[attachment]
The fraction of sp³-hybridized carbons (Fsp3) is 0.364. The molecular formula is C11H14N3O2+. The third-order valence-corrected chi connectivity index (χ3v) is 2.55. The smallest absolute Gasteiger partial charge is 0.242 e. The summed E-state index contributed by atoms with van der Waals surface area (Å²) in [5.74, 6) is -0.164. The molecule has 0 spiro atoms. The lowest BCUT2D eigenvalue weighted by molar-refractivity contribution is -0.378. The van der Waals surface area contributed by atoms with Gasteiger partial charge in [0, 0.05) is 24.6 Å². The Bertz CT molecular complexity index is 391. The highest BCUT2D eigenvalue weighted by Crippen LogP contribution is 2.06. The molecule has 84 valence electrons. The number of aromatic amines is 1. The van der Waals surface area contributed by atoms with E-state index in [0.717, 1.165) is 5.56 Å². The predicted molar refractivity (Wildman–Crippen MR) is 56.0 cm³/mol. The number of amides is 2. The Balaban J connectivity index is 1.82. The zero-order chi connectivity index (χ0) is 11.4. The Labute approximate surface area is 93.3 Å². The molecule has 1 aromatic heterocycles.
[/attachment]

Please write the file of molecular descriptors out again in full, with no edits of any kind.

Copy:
The fraction of sp³-hybridized carbons (Fsp3) is 0.364. The molecular formula is C11H14N3O2+. The third-order valence-corrected chi connectivity index (χ3v) is 2.55. The smallest absolute Gasteiger partial charge is 0.242 e. The summed E-state index contributed by atoms with van der Waals surface area (Å²) in [5.74, 6) is -0.164. The molecule has 0 spiro atoms. The lowest BCUT2D eigenvalue weighted by molar-refractivity contribution is -0.378. The van der Waals surface area contributed by atoms with Gasteiger partial charge in [0, 0.05) is 24.6 Å². The Bertz CT molecular complexity index is 391. The highest BCUT2D eigenvalue weighted by Crippen LogP contribution is 2.06. The molecule has 84 valence electrons. The number of aromatic amines is 1. The van der Waals surface area contributed by atoms with E-state index in [0.717, 1.165) is 5.56 Å². The predicted molar refractivity (Wildman–Crippen MR) is 56.0 cm³/mol. The number of amides is 2. The Balaban J connectivity index is 1.82. The zero-order chi connectivity index (χ0) is 11.4. The Labute approximate surface area is 93.3 Å². The molecule has 1 aromatic heterocycles.